As chief of the Livermore police department, Ron Scott would rather spend his time snaring criminals than arguing with angry neighbors.
But by supporting an upcoming city ballot measure that would ban the sale of "junk guns," Chief Scott has found himself in the center of a political maelstrom.
"The issue has drawn a lot of interest, and has a lot of people talking," Scott says, with a large dose of understatement.
Livermore's June 3 vote on "junk guns" - cheaply made handguns such as Saturday night specials - marks the first time a US city has taken the issue before the public for approval.
The ballot is just one salvo in a flurry of shots being fired in the gun-control debate across the US. California - with both statewide and local efforts to ban junk guns - is at the forefront of the battle.
In the California State Assembly, a package of proposals governing the manufacture and purchase of weapons is being proposed, including one bill that would ban junk guns throughout the state. Already, 33 California counties and cities - including Livermore - have outlawed the sale of junk guns. (Livermore's upcoming vote will be the first to put the issue before the whole populace, not just the town council.) Unlike many states, California allows its local governments to pass ordinances on weapons sales.
The move against junk guns began in West Hollywood, where city officials passed a ban in February 1996. Last November a trial court upheld the law, but the case is being appealed.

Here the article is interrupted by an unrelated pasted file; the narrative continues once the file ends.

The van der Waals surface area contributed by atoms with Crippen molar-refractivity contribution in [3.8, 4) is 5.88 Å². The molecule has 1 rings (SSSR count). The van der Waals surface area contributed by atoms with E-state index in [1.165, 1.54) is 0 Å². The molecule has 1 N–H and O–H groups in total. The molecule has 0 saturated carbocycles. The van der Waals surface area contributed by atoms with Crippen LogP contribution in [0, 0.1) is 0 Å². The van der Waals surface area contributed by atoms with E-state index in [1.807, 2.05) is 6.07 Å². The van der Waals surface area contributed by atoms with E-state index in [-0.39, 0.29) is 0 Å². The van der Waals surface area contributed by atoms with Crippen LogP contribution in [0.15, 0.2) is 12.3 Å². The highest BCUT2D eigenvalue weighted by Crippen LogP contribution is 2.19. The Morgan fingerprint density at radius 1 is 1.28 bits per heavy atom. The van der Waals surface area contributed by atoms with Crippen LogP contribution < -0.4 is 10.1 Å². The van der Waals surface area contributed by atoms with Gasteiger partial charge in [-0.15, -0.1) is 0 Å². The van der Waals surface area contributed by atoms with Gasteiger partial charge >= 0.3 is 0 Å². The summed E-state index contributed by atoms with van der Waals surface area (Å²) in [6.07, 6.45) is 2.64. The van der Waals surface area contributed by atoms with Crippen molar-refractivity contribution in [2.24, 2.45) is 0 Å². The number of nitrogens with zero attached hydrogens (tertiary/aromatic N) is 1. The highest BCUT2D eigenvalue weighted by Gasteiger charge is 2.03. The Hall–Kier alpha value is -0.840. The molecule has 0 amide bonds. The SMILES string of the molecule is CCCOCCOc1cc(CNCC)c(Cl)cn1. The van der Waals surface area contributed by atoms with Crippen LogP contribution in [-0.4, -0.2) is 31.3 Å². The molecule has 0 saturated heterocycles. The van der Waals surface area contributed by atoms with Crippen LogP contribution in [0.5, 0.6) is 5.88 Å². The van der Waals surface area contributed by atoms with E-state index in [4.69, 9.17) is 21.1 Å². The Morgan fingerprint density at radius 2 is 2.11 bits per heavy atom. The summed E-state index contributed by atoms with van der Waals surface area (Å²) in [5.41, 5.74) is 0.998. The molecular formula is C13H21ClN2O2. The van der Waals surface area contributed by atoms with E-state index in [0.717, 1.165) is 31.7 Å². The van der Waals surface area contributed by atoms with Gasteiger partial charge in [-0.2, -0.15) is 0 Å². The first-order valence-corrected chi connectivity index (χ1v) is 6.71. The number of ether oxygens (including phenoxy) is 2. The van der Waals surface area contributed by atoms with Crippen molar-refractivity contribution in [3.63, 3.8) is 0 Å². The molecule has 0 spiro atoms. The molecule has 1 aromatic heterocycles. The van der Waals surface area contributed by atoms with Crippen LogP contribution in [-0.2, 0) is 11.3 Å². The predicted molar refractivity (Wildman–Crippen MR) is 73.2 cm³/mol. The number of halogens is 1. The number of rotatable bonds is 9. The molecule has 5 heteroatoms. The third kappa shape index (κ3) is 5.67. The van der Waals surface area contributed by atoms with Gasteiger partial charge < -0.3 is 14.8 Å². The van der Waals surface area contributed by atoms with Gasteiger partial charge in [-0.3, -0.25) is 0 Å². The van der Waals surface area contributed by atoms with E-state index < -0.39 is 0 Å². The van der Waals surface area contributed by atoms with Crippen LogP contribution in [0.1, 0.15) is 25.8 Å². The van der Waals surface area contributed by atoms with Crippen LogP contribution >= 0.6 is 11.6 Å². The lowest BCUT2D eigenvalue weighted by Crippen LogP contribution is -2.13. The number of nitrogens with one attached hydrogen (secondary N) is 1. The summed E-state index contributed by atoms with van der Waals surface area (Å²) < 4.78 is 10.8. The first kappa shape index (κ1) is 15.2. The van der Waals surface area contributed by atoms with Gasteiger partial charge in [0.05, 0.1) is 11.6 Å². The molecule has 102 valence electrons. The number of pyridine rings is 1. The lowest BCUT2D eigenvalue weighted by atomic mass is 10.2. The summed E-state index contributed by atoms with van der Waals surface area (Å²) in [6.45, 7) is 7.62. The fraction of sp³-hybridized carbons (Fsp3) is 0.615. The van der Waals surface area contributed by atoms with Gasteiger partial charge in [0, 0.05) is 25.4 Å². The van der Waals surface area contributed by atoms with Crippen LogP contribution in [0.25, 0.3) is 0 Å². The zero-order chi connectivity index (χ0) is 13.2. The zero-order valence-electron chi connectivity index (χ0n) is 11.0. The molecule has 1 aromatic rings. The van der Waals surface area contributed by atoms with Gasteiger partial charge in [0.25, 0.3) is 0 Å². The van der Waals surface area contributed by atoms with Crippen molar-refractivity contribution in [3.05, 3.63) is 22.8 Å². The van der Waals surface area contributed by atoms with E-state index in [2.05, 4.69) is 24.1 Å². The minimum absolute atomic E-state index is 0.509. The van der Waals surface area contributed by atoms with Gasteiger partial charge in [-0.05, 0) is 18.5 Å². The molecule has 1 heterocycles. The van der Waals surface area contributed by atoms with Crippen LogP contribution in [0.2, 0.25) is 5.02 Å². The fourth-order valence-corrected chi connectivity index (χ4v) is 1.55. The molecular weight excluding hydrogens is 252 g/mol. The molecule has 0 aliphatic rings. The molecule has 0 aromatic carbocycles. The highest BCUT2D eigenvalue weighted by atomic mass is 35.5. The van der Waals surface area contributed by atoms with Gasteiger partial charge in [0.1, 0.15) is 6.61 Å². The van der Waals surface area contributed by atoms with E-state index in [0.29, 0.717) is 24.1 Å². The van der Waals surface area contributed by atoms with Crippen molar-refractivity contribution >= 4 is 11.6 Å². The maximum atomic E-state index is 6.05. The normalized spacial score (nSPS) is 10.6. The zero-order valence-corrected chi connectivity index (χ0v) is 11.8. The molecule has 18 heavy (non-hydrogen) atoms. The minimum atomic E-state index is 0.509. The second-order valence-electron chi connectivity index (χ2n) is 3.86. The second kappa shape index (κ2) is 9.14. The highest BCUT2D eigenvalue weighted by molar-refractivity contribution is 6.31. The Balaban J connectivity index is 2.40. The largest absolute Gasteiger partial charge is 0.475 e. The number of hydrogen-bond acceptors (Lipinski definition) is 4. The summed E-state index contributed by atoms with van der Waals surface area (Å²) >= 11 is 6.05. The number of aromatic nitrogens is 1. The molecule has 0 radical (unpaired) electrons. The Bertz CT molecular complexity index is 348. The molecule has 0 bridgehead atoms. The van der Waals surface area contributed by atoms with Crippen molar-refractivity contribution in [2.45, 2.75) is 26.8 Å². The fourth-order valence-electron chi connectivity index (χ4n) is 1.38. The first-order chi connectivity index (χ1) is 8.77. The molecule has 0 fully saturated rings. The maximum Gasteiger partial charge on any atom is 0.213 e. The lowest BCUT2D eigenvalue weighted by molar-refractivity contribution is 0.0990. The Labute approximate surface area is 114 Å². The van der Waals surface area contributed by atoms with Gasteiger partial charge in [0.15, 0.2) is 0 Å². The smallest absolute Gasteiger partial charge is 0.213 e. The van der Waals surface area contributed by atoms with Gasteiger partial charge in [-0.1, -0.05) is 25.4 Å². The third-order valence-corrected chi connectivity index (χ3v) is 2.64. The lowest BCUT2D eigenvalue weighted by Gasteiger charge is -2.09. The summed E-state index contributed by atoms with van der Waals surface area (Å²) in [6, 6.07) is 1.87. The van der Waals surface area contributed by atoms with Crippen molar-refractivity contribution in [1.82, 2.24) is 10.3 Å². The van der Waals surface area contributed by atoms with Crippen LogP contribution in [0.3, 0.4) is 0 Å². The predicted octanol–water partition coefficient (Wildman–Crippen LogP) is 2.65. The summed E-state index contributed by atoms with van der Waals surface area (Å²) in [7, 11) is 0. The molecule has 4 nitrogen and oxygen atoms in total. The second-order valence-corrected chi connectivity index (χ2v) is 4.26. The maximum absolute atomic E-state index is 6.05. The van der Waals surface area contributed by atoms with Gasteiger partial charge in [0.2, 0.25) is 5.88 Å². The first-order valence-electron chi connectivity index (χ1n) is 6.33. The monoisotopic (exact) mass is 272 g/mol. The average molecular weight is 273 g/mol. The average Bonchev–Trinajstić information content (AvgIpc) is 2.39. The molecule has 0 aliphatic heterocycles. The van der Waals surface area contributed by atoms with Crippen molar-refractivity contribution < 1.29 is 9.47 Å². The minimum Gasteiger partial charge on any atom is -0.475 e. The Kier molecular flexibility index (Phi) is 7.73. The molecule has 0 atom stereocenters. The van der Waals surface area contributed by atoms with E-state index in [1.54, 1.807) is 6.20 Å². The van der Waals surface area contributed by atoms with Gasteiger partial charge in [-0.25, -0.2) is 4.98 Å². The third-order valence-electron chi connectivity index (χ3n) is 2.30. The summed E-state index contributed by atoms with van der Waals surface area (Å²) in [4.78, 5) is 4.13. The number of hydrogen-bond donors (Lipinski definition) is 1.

Local ordinances outlawing junk guns vary, but most ban certain small- and medium-caliber handguns that are relatively inexpensive, making them attractive to criminals. Gun-control activists argue the guns are poorly constructed and dangerous, and they point to the large number of crimes involving such guns. But gun advocates say banning them will do nothing to deter crime, and they say the "public safety" argument is just a way for antigun forces to take away Americans' right to bear arms.
In Livermore, a town of 65,000 on the northern edge of the San Joaquin Valley, the issue has split the community. It has led local churches to organize public forums and drawn support from national groups on both sides of the gun debate.
"This is your normal California town," says Brian Maltee of Handgun Control Inc. "A lot of legislators will be looking at the city's vote to determine how to act on bills in the Assembly."
Supporters of a ban say there is a growing feeling that society is spinning out of control and public safety is eroding. "The best example is the Los Angeles shootout," says gun-control activist Kimberly Rowland of nearby Pleasanton, Calif., referring to the recent attempted bank robbery that was caught on camera and broadcast nationwide. "It seems logical to me that there are too many guns out there. There's a responsible middle ground we should be able to reach."
The debate here also reflects a community coming to grips with rapid growth. Once a quiet agricultural town, the city now hosts a booming population of San Francisco commuters. Its population is expected to keep growing. "We pride ourselves on the hometown feeling here," says Scott. "But there are a lot of people coming through here who no one knows, they're just passing through. That has raised concerns."
Dennis Towner, a local activist campaigning against the ballot measure, says informal surveys show a majority of Livermore residents oppose a ban, mostly because they are uncomfortable with more government regulation. But both sides say it is too early to predict the outcome of the vote. "This is just one skirmish," Mr. Towner says. "The war will go on for both sides after this vote."